Zombie SCO rises from the grave again
Bankruptcy trustee files appeal in epic 'Who owns Linux' case against IBM
The Santa Cruz Organisation (SCO) just doesn't know when it's dead: the bankruptcy trustee of the company that thinks it owns Linux is having another try at milking IBM for money.
Back in February it looked like this long-running case, which hinges on whether IBM lifted some SCO code and popped it into its own operating systems, might be done and dusted.
But SCO's bankruptcy trustee on Monday filed an appeal (PDF) in which the zombie company says it intends to appeal “the Judgment entered in this action on March 1, 2016.”
That judgement (PDF) saw Judge David Nuffer of the US District court rule against SCO's claims IBM illegally interfered with its business. Judge Nuffer also shot down an argument SCO advanced regarding contractual matters.
SCO's grounds for appeal haven't been filed at the time of writing, so we don't know just how it proposes to keep the case alive. The Register's legal prowess is clearly waning after we predicted the case was almost certainly over, but we're advised SCO will likely try to query Judge Nuffer's legal logic in an appeal.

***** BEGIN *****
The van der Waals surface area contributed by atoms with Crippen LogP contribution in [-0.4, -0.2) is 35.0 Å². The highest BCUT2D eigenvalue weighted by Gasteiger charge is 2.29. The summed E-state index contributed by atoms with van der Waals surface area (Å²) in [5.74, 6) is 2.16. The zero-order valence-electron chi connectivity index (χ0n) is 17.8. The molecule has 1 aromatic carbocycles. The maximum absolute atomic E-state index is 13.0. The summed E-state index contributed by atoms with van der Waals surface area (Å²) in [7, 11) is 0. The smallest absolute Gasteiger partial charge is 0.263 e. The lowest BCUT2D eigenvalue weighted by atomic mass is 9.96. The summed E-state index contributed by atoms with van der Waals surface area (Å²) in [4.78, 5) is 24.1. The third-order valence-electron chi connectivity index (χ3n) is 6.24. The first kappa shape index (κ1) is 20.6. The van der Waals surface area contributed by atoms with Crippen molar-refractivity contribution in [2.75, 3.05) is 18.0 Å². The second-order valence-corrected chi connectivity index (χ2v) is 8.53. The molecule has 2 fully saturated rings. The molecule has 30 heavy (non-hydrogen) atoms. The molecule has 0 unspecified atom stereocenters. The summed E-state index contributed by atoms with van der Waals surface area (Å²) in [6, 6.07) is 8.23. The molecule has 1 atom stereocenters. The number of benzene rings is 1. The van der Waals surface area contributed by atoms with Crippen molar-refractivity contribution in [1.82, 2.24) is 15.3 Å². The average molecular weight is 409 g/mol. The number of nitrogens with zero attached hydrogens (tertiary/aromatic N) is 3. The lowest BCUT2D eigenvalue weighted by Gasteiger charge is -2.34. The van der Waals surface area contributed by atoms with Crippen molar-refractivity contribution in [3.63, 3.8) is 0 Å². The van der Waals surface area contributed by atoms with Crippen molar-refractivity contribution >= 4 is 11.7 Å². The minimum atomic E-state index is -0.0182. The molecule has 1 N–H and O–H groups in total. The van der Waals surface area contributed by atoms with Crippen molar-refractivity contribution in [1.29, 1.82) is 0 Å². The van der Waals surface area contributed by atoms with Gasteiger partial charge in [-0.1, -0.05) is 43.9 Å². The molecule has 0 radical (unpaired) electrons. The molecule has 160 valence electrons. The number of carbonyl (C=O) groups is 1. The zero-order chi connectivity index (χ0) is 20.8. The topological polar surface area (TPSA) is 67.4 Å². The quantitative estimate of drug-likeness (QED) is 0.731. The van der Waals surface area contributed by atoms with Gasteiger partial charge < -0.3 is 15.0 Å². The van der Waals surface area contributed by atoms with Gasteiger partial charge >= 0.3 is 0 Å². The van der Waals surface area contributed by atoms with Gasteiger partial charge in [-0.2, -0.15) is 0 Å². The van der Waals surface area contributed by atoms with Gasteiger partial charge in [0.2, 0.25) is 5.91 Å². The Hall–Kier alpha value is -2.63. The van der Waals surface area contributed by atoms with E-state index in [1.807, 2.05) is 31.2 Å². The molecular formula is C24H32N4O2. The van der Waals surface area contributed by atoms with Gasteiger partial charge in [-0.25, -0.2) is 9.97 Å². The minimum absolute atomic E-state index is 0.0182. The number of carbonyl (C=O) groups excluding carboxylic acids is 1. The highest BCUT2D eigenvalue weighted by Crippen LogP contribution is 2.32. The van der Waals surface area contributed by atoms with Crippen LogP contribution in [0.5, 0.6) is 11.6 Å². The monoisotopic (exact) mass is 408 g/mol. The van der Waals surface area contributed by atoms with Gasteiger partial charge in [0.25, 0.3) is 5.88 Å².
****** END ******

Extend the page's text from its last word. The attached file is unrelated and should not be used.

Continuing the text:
SCO has been bankrupt for some time and its only asset is the claims it has against IBM. The company's still capable of paying its lawyers, however, which suggests the backing of someone who feels there's a payday out there one day. IBM's never taken a backwards step over the many years the case has rumbled along. The Register imagines it will keep telling its lawyers to do whatever it takes for as long as SCO keeps shuffling forwards. Which we can be sure all the lawyers involved will appreciate as they shuffle towards BMW dealerships. ®
Update: A reader with more legal smarts points out that this appeal is probably procedural: filing it costs very little, but there's no guarantee an actual appeal will follow. SCO's bankruptcy trustee probably filed it because the potential for a payout is SCO's only asset. Filing an appeal therefore keeps the possibility of an appeal alive. Whether SCO or its trustees ever actually file the arguments needed to make an appeal possible is unknown.
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